Internet Love Scam Syndicate Crippled In Joint International Operation
Since early 2018, officers from the Commercial Affairs Department (CAD) of the Singapore Police Force, Commercial Crime Investigation Department (CCID) of the Royal Malaysia Police and Cyber Security and Technology Crime Bureau (CSTCB) of the Hong Kong Police Force have been sharing information on internet love scams investigated by the three departments. Through ground enquiries, the syndicate was believed to be operating from Malaysia.
In a joint international operation in Malaysia from 19 to 21 October 2018, officers from CAD, CCID and CSTCB arrested 16 Malaysians (15 women and 1 man), 2 Nigerian men and 1 woman from China for their involvement in internet love scams reported in Singapore, Malaysia or Hong Kong. The suspects were aged between 29 and 60 years old. In Singapore, two Malaysian women, aged 40 and 48, are assisting with investigations as they are believed to have assisted to transfer criminal proceeds linked to the internet love scams. Several telecommunication devices, laptops and ATM cards were also seized in the operation.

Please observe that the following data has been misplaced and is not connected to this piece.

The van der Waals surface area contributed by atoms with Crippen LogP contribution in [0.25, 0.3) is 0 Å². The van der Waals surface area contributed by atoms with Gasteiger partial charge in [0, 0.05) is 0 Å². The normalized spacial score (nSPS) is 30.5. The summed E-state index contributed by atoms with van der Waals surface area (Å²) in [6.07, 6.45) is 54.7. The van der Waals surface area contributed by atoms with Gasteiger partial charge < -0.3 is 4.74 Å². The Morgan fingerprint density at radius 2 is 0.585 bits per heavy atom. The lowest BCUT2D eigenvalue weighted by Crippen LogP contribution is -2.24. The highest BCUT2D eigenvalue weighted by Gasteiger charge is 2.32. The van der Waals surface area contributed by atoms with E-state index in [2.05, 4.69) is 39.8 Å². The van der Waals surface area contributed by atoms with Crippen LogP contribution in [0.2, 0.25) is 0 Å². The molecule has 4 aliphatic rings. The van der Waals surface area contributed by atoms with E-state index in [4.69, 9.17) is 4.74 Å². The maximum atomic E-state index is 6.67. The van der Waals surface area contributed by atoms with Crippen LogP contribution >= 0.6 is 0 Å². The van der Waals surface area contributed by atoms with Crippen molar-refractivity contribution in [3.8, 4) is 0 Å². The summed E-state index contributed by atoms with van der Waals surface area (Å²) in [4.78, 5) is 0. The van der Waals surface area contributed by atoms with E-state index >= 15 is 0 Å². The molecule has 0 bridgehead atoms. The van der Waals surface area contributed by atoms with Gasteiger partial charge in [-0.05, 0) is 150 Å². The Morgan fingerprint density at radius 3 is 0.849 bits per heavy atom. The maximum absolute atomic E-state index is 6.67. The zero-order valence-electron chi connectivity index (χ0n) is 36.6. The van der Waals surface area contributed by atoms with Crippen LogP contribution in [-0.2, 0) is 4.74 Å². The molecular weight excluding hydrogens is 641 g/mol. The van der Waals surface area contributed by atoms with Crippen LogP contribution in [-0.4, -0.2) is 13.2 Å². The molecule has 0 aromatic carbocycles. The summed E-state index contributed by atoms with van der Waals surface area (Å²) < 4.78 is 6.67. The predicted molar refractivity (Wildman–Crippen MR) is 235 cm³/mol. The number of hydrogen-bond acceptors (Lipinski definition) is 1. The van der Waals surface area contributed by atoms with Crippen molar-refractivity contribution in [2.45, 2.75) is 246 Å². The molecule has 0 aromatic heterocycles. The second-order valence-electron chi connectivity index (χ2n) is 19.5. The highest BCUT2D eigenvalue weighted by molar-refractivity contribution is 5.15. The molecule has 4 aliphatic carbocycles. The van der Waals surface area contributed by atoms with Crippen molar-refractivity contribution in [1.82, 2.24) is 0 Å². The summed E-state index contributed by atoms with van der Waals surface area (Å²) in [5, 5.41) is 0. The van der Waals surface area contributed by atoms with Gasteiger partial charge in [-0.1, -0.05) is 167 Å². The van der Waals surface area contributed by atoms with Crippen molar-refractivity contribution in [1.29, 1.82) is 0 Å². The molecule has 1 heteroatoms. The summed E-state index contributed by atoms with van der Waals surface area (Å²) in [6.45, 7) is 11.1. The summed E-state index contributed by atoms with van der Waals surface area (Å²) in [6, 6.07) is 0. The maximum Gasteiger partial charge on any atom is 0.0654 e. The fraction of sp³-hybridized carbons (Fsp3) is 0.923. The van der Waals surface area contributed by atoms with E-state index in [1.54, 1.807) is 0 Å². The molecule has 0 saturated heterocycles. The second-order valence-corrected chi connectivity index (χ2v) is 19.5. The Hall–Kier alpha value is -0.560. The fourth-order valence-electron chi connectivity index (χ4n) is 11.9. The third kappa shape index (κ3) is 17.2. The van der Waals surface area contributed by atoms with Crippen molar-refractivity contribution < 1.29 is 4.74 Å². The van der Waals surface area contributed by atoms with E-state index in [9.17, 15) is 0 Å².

The suspects are believed to be responsible for at least 146 cases of internet love scams reported in Singapore, Malaysia or Hong Kong. The total amount involved in these internet love scams amount to about S$19.45 million dollars. Eight internet love scam cases reported in Singapore, involving at least S$450,000 dollars, have been solved as a result of the joint operation.
Director CAD, Mr David Chew said, The fact that victims in Malaysia, Hong Kong and Singapore fell prey to the same scammers shows that the criminal networks behind the scams are sophisticated and transnational. To tackle these syndicates, international cooperation among law enforcement agencies is extremely critical. I would like to thank our counterparts from the Royal Malaysia Police and Hong Kong Police Force for their strong support and commitment in fighting cross-jurisdictional internet-facilitated scams, and ensuring the success of this unprecedented joint operation.
To avoid falling prey to these scams, members of the public should be careful when befriending strangers online. They should also be wary when being asked to send money to people whom they do not know. For more information on scams, members of the public can visit scamalert.sg or call the Anti-Scam Hotline at 1800-722-6688. Anyone with information on such scams may call the Police hotline at 1800-255 0000 or submit information online at www.police.gov.sg/iwitness.
Source: Singapore Police Force